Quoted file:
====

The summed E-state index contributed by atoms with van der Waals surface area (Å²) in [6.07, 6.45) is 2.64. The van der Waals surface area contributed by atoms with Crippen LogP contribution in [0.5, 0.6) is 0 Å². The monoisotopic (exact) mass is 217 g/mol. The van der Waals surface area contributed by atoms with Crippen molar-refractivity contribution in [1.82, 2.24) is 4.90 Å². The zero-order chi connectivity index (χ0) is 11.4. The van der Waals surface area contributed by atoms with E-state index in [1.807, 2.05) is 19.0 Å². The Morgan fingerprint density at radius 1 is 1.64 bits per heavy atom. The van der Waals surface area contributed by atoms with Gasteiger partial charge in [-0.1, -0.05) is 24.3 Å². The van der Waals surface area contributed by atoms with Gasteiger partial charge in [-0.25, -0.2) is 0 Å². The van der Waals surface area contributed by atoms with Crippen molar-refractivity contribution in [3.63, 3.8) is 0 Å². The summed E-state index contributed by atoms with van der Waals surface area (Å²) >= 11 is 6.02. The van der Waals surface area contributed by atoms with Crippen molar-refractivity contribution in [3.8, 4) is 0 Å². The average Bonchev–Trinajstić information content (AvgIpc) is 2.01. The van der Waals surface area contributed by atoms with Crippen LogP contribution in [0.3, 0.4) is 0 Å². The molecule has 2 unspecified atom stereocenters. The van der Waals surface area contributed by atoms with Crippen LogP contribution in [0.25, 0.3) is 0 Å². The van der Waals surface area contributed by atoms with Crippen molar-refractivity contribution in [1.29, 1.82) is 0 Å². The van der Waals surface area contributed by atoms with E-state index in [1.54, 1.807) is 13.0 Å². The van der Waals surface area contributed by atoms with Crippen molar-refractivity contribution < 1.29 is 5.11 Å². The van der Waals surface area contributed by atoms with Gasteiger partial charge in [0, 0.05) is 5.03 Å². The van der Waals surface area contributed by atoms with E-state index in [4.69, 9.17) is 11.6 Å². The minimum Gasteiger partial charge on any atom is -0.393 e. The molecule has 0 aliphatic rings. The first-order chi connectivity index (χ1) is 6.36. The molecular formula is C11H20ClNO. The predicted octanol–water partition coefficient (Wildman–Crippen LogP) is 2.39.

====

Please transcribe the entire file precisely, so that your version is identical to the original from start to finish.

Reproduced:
The summed E-state index contributed by atoms with van der Waals surface area (Å²) in [6.07, 6.45) is 2.64. The van der Waals surface area contributed by atoms with Crippen LogP contribution in [0.5, 0.6) is 0 Å². The monoisotopic (exact) mass is 217 g/mol. The van der Waals surface area contributed by atoms with Crippen molar-refractivity contribution in [1.82, 2.24) is 4.90 Å². The zero-order chi connectivity index (χ0) is 11.4. The van der Waals surface area contributed by atoms with E-state index in [1.807, 2.05) is 19.0 Å². The Morgan fingerprint density at radius 1 is 1.64 bits per heavy atom. The van der Waals surface area contributed by atoms with Gasteiger partial charge in [-0.1, -0.05) is 24.3 Å². The van der Waals surface area contributed by atoms with Gasteiger partial charge in [-0.25, -0.2) is 0 Å². The van der Waals surface area contributed by atoms with Crippen molar-refractivity contribution in [3.63, 3.8) is 0 Å². The summed E-state index contributed by atoms with van der Waals surface area (Å²) >= 11 is 6.02. The van der Waals surface area contributed by atoms with Crippen molar-refractivity contribution in [3.8, 4) is 0 Å². The average Bonchev–Trinajstić information content (AvgIpc) is 2.01. The van der Waals surface area contributed by atoms with Crippen LogP contribution in [0.3, 0.4) is 0 Å². The molecule has 2 unspecified atom stereocenters. The van der Waals surface area contributed by atoms with Crippen LogP contribution in [0.25, 0.3) is 0 Å². The van der Waals surface area contributed by atoms with Crippen molar-refractivity contribution in [1.29, 1.82) is 0 Å². The van der Waals surface area contributed by atoms with E-state index in [1.54, 1.807) is 13.0 Å². The van der Waals surface area contributed by atoms with Crippen molar-refractivity contribution < 1.29 is 5.11 Å². The van der Waals surface area contributed by atoms with Gasteiger partial charge in [0, 0.05) is 5.03 Å². The van der Waals surface area contributed by atoms with E-state index in [4.69, 9.17) is 11.6 Å². The minimum Gasteiger partial charge on any atom is -0.393 e. The molecule has 0 aliphatic rings. The first-order chi connectivity index (χ1) is 6.36. The molecular formula is C11H20ClNO. The predicted octanol–water partition coefficient (Wildman–Crippen LogP) is 2.39.